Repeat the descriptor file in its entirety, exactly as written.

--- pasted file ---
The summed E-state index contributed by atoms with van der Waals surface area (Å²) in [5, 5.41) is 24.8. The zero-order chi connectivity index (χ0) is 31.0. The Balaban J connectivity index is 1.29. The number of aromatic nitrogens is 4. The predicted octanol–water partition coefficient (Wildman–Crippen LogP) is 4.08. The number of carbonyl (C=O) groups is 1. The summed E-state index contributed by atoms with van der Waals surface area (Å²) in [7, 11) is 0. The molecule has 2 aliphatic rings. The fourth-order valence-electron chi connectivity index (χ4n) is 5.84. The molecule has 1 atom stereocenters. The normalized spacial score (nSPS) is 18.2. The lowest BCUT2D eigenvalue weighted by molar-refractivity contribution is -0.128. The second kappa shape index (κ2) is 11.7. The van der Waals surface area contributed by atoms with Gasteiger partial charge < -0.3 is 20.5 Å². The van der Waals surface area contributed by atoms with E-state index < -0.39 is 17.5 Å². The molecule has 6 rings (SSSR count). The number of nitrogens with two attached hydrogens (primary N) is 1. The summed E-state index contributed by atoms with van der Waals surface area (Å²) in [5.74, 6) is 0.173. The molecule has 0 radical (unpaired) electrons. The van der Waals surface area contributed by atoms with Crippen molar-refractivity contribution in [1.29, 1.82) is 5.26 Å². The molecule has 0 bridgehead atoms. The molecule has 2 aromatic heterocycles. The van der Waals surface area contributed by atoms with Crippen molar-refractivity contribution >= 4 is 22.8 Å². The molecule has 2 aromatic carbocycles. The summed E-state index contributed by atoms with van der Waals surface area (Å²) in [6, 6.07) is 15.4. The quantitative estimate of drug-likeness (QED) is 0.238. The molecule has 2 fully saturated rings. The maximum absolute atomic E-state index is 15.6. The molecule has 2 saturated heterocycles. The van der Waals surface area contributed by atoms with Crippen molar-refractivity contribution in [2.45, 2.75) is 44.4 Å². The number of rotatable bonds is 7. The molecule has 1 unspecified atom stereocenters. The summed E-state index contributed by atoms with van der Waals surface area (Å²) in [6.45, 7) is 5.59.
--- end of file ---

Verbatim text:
The summed E-state index contributed by atoms with van der Waals surface area (Å²) in [5, 5.41) is 24.8. The zero-order chi connectivity index (χ0) is 31.0. The Balaban J connectivity index is 1.29. The number of aromatic nitrogens is 4. The predicted octanol–water partition coefficient (Wildman–Crippen LogP) is 4.08. The number of carbonyl (C=O) groups is 1. The summed E-state index contributed by atoms with van der Waals surface area (Å²) in [7, 11) is 0. The molecule has 2 aliphatic rings. The fourth-order valence-electron chi connectivity index (χ4n) is 5.84. The molecule has 1 atom stereocenters. The normalized spacial score (nSPS) is 18.2. The lowest BCUT2D eigenvalue weighted by molar-refractivity contribution is -0.128. The second kappa shape index (κ2) is 11.7. The van der Waals surface area contributed by atoms with Gasteiger partial charge < -0.3 is 20.5 Å². The van der Waals surface area contributed by atoms with E-state index < -0.39 is 17.5 Å². The molecule has 6 rings (SSSR count). The number of nitrogens with two attached hydrogens (primary N) is 1. The summed E-state index contributed by atoms with van der Waals surface area (Å²) in [5.74, 6) is 0.173. The molecule has 0 radical (unpaired) electrons. The van der Waals surface area contributed by atoms with Crippen molar-refractivity contribution in [1.29, 1.82) is 5.26 Å². The molecule has 0 bridgehead atoms. The molecule has 2 aromatic heterocycles. The van der Waals surface area contributed by atoms with Crippen molar-refractivity contribution >= 4 is 22.8 Å². The molecule has 2 aromatic carbocycles. The summed E-state index contributed by atoms with van der Waals surface area (Å²) in [6, 6.07) is 15.4. The quantitative estimate of drug-likeness (QED) is 0.238. The molecule has 2 fully saturated rings. The maximum absolute atomic E-state index is 15.6. The molecule has 2 saturated heterocycles. The van der Waals surface area contributed by atoms with Crippen molar-refractivity contribution in [2.45, 2.75) is 44.4 Å². The number of rotatable bonds is 7. The molecule has 1 unspecified atom stereocenters. The summed E-state index contributed by atoms with van der Waals surface area (Å²) in [6.45, 7) is 5.59.